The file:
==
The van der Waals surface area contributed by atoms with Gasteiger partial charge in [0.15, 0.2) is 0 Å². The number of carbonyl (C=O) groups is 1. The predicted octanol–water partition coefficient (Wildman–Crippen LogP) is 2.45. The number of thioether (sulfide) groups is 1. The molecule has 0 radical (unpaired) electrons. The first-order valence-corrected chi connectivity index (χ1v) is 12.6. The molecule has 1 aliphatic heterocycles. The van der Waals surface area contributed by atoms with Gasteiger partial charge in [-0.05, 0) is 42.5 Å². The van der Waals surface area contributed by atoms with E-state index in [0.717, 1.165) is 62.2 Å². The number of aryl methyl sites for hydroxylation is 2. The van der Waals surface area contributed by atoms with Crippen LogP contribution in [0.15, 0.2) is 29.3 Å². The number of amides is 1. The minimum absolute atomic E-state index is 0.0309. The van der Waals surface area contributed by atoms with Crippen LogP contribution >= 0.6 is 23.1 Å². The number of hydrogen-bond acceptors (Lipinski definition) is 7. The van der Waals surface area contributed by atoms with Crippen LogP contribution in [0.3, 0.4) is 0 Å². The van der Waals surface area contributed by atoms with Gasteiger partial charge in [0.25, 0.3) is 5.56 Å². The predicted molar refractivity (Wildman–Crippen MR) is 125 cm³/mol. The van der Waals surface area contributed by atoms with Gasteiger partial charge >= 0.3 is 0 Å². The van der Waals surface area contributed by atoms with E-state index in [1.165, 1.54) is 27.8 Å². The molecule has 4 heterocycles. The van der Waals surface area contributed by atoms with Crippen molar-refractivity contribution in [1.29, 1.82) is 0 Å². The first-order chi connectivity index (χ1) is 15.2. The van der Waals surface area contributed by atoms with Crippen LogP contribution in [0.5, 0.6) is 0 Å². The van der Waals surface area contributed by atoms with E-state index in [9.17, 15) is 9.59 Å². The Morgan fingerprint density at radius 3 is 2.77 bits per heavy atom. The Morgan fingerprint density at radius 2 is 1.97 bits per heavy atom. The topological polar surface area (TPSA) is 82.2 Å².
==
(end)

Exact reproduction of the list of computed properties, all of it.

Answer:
The van der Waals surface area contributed by atoms with Gasteiger partial charge in [0.15, 0.2) is 0 Å². The number of carbonyl (C=O) groups is 1. The predicted octanol–water partition coefficient (Wildman–Crippen LogP) is 2.45. The number of thioether (sulfide) groups is 1. The molecule has 0 radical (unpaired) electrons. The first-order valence-corrected chi connectivity index (χ1v) is 12.6. The molecule has 1 aliphatic heterocycles. The van der Waals surface area contributed by atoms with Gasteiger partial charge in [-0.05, 0) is 42.5 Å². The van der Waals surface area contributed by atoms with E-state index in [0.717, 1.165) is 62.2 Å². The number of aryl methyl sites for hydroxylation is 2. The van der Waals surface area contributed by atoms with Crippen LogP contribution in [0.15, 0.2) is 29.3 Å². The number of amides is 1. The minimum absolute atomic E-state index is 0.0309. The van der Waals surface area contributed by atoms with Crippen LogP contribution >= 0.6 is 23.1 Å². The number of hydrogen-bond acceptors (Lipinski definition) is 7. The van der Waals surface area contributed by atoms with Crippen LogP contribution in [0.3, 0.4) is 0 Å². The van der Waals surface area contributed by atoms with Gasteiger partial charge in [0.25, 0.3) is 5.56 Å². The predicted molar refractivity (Wildman–Crippen MR) is 125 cm³/mol. The van der Waals surface area contributed by atoms with Gasteiger partial charge >= 0.3 is 0 Å². The van der Waals surface area contributed by atoms with E-state index in [1.165, 1.54) is 27.8 Å². The molecule has 4 heterocycles. The van der Waals surface area contributed by atoms with Crippen molar-refractivity contribution in [1.29, 1.82) is 0 Å². The first-order chi connectivity index (χ1) is 15.2. The van der Waals surface area contributed by atoms with Crippen LogP contribution in [0.5, 0.6) is 0 Å². The van der Waals surface area contributed by atoms with E-state index in [9.17, 15) is 9.59 Å². The Morgan fingerprint density at radius 3 is 2.77 bits per heavy atom. The Morgan fingerprint density at radius 2 is 1.97 bits per heavy atom. The topological polar surface area (TPSA) is 82.2 Å².